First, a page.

Many jurisdictions require individuals to wear face coverings in public spaces, including in retail businesses, because of the COVID-19 pandemic. But some customers have been refusing to comply. How should a retail business respond to a customer refusing to wear a mask, and what should it do to minimize the chances of hostile incidents occurring?
Customers and employees have no constitutional free speech rights in a private business or workplace. The First Amendment to the U.S. Constitution protects an individual’s right to free speech from infringement by the U.S. Government — not a private business. Similarly, state constitutions do not create such rights.
Title III of the ADA governs the accommodation requirements for guests with disabilities at facilities deemed places of “public accommodation.” Generally, a public accommodation is an entity that provides services to the public, such as lodging, dining, shopping, or medical services. Usually, this takes the form of allowing functional access to the public accommodation (i.e., ramps, elevators, sufficiently wide aisles, and so on).
Title III mandates that public accommodations cannot deny equal enjoyment of goods and services to individuals with disabilities. If a customer has a medical or disability-related condition that may require an accommodation, then the entity must consider the reasonable accommodation it can offer the customer. A customer must advise the business they need an accommodation if it is not obvious. While an employer can and should request appropriate medical documentation when an employee requests a workplace accommodation, that same right may be more restricted, and not best practice, with respect to accommodation requests from a customer under Title III.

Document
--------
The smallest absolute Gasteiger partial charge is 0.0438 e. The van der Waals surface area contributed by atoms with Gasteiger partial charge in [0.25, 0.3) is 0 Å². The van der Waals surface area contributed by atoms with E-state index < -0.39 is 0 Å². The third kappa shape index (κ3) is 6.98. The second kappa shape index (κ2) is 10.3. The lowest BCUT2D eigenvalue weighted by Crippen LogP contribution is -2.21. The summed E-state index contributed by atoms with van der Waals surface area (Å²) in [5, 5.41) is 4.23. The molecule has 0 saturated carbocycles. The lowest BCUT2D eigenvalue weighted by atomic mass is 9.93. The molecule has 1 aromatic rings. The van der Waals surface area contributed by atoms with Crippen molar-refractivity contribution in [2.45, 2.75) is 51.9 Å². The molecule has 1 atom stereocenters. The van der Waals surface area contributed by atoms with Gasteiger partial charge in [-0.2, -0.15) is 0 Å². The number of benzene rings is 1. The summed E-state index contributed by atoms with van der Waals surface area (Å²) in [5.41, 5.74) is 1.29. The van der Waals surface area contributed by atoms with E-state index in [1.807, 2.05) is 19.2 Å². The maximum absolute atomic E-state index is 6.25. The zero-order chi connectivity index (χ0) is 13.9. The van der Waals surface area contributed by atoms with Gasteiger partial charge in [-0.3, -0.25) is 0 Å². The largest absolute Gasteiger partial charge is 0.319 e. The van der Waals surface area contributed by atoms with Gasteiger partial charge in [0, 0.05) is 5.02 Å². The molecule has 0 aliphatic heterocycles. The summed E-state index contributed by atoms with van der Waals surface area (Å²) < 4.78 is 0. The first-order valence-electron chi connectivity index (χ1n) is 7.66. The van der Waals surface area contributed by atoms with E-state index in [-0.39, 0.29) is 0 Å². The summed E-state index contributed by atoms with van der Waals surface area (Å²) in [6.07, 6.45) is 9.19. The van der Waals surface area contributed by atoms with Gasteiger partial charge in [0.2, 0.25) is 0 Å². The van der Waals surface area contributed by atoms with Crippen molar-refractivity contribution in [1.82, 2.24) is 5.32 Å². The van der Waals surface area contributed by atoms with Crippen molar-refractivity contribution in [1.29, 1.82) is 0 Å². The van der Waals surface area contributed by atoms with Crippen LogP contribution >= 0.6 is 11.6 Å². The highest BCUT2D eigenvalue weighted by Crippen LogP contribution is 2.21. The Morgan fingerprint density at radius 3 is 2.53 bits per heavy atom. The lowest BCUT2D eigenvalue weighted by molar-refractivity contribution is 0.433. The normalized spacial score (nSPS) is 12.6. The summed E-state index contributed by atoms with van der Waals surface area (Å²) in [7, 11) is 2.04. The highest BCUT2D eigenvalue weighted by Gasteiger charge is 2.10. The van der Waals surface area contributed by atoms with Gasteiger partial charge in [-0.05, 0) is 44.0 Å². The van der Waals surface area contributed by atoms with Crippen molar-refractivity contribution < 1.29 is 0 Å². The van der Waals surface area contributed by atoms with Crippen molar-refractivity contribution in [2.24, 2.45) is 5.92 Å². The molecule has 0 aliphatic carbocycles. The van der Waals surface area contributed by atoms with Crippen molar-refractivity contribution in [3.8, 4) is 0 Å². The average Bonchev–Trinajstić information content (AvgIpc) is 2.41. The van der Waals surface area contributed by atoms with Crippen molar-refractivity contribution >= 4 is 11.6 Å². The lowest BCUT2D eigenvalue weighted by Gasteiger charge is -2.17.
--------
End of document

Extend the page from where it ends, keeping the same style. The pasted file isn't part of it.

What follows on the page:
Accommodations can take many forms — but there are limits. A business need not accommodate someone if doing so would impede the business’s ability to safely provide its goods and services. Under current Centers for Disease Control and Prevention (CDC) guidance, allowing unmasked members of the public into business establishments creates a health and safety risk. Moreover, COVID-19 is spread by persons who may be asymptomatic, and who possibly have no idea whether they carry the virus. As a result, customers are required to wear masks or other suitable face coverings (e.g., bandana, face shield, and the like) under state and local ordinances mandating masks.
Under these circumstances, businesses have a good faith basis to not accommodate an unmasked member of the public — although, no-contact shopping alternatives should be considered and communicated to the customer where a disability is involved.
Unfortunately, masking has become more than a health and safety concern. Across the country, reports abound of security guards and other retail employees confronted with increasing violence while trying to enforce mask requirements. Similarly, restaurant workers repeatedly have been met with violence when asking patrons to wear a mask.
Under the Occupational Health and Safety Act, employers have a duty to provide a safe workplace for employees. Businesses should consider the impact threatening customer encounters on their premises could have on the safety of their employees and customers, as well as business operations. Some practical steps businesses can take include the following:
The U.S. Marine Corps has a slogan: “Improvise, Adapt, and Overcome.” If there was a slogan for business in 2020, it is hard to think of one better suited. Businesses can plan and prepare their responses to customers who refuse to follow mask requirements, as well as any confrontations that may cause.